Indexed on: 08 Apr '17Published on: 08 Apr '17Published in: Nicotine & tobacco research : official journal of the Society for Research on Nicotine and Tobacco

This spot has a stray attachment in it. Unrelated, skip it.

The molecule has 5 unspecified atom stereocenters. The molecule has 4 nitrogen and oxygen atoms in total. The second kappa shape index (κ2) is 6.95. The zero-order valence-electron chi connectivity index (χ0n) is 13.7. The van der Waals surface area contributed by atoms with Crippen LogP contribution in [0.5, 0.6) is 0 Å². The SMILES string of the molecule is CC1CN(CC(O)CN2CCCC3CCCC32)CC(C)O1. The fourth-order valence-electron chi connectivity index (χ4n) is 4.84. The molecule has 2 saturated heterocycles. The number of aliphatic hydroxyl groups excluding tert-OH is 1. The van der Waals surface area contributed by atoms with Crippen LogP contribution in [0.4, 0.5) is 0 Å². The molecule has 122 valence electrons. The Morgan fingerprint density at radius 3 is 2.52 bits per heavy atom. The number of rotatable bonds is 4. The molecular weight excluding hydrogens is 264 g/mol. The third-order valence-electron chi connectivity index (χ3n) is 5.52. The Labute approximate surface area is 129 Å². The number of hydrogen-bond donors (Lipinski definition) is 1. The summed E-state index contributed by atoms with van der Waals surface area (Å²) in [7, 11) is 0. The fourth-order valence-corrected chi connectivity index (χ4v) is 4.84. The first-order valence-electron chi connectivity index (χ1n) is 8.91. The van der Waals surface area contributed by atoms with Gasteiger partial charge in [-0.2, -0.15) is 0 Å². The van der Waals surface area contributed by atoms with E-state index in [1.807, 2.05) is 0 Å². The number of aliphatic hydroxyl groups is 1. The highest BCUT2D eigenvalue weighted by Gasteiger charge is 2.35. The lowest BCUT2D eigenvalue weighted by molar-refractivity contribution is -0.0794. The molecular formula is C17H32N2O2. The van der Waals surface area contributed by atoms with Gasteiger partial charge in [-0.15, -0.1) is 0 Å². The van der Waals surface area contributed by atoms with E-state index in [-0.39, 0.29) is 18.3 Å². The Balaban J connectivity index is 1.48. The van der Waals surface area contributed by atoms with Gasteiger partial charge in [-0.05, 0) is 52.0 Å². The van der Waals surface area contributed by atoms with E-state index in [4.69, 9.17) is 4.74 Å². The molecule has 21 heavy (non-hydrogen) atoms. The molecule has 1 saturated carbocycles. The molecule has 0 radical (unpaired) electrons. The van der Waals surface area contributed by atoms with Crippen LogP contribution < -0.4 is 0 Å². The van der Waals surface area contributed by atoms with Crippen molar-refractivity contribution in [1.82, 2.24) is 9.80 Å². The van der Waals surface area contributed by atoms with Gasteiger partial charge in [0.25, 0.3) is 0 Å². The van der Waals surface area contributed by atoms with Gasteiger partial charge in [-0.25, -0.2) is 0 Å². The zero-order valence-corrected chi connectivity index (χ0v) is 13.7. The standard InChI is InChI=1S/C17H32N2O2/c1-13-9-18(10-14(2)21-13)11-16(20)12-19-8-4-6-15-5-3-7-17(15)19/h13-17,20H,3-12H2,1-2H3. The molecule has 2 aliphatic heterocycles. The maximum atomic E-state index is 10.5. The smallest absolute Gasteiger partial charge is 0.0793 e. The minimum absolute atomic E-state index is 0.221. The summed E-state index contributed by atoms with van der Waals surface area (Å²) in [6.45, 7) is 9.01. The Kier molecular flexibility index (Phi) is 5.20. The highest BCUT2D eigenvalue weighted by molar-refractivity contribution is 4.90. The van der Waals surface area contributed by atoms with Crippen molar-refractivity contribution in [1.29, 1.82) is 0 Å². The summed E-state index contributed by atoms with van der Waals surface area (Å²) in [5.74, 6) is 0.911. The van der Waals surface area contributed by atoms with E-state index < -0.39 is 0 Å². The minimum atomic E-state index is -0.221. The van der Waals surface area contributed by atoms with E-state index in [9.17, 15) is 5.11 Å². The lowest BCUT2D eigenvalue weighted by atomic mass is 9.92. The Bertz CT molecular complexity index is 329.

Recently, the rates of utilization of alternative tobacco products have increased. Providing health information about tobacco products from trustworthy sources may help decrease the popularity of these products. Using a nationally representative study of adults, we fill the current gap in research on racial and ethnic disparities in utilization of alternative tobacco products as well as in trust of sources of health information about tobacco products.Data came from the Health Information National Trends Survey (HINTS) (N=3,738), which was collected in 2015. Logistic regression models were used to calculate odds of use of seven different tobacco product (e.g. hookah, e-cigarettes, etc.), trust in seven different sources of e-cigarette health information (e.g. family or friends, health care providers, etc.) and trust in six different sources of tobacco health information, adjusting for control variables.There were disparities in utilization of alternative tobacco products and in trust in tobacco companies across racial and ethnic groups. Blacks and Asians were far more likely than whites to trust tobacco (AORs= 3.89 and 8.67) and e-cigarette companies (AORs= 6.97 and 3.13) with information about the health effects of e-cigarettes than whites.The popularity of ATPs appears to be high, and may offset recent observed decreases in cigarette use. Blacks and Asians appear to trust tobacco companies as sources of information when compared to whites.Higher levels of trust in tobacco companies among Asians and Blacks may translate to greater susceptibility to utilize tobacco products among these groups thereby increasing disparities. There is a need for social marketing and education efforts focused on increasing awareness of adverse health effects of using alternative tobacco products as well as on the untrustworthiness of tobacco and e-cigarette companies, especially among racial and ethnic minorities.